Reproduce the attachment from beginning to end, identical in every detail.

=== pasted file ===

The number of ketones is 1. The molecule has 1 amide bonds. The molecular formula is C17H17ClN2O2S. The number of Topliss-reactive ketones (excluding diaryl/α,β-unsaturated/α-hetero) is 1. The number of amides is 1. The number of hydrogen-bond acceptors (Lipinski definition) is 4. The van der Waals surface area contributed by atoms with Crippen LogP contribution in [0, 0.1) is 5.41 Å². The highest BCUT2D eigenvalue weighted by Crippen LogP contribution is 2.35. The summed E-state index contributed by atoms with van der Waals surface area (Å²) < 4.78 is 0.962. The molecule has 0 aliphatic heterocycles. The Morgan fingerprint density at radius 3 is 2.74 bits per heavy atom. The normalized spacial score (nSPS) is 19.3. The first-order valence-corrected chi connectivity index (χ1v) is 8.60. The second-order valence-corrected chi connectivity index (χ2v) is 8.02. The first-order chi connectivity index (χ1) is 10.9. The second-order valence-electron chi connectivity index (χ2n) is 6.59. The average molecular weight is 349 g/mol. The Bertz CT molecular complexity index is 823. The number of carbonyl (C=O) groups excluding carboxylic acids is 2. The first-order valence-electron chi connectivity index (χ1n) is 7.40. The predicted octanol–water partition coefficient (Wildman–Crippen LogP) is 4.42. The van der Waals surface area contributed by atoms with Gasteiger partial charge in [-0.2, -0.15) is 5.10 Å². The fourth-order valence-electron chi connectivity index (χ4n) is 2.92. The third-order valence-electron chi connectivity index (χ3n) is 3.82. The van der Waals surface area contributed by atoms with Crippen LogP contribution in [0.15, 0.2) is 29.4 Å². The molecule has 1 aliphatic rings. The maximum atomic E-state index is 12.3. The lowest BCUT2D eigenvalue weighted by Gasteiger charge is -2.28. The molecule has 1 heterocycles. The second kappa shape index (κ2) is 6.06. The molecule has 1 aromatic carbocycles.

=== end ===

The number of ketones is 1. The molecule has 1 amide bonds. The molecular formula is C17H17ClN2O2S. The number of Topliss-reactive ketones (excluding diaryl/α,β-unsaturated/α-hetero) is 1. The number of amides is 1. The number of hydrogen-bond acceptors (Lipinski definition) is 4. The van der Waals surface area contributed by atoms with Crippen LogP contribution in [0, 0.1) is 5.41 Å². The highest BCUT2D eigenvalue weighted by Crippen LogP contribution is 2.35. The summed E-state index contributed by atoms with van der Waals surface area (Å²) < 4.78 is 0.962. The molecule has 0 aliphatic heterocycles. The Morgan fingerprint density at radius 3 is 2.74 bits per heavy atom. The normalized spacial score (nSPS) is 19.3. The first-order valence-corrected chi connectivity index (χ1v) is 8.60. The second-order valence-corrected chi connectivity index (χ2v) is 8.02. The first-order chi connectivity index (χ1) is 10.9. The second-order valence-electron chi connectivity index (χ2n) is 6.59. The average molecular weight is 349 g/mol. The Bertz CT molecular complexity index is 823. The number of carbonyl (C=O) groups excluding carboxylic acids is 2. The first-order valence-electron chi connectivity index (χ1n) is 7.40. The predicted octanol–water partition coefficient (Wildman–Crippen LogP) is 4.42. The van der Waals surface area contributed by atoms with Gasteiger partial charge in [-0.2, -0.15) is 5.10 Å². The fourth-order valence-electron chi connectivity index (χ4n) is 2.92. The third-order valence-electron chi connectivity index (χ3n) is 3.82. The van der Waals surface area contributed by atoms with Crippen LogP contribution in [0.15, 0.2) is 29.4 Å². The molecule has 1 aliphatic rings. The maximum atomic E-state index is 12.3. The lowest BCUT2D eigenvalue weighted by Gasteiger charge is -2.28. The molecule has 1 heterocycles. The second kappa shape index (κ2) is 6.06. The molecule has 1 aromatic carbocycles.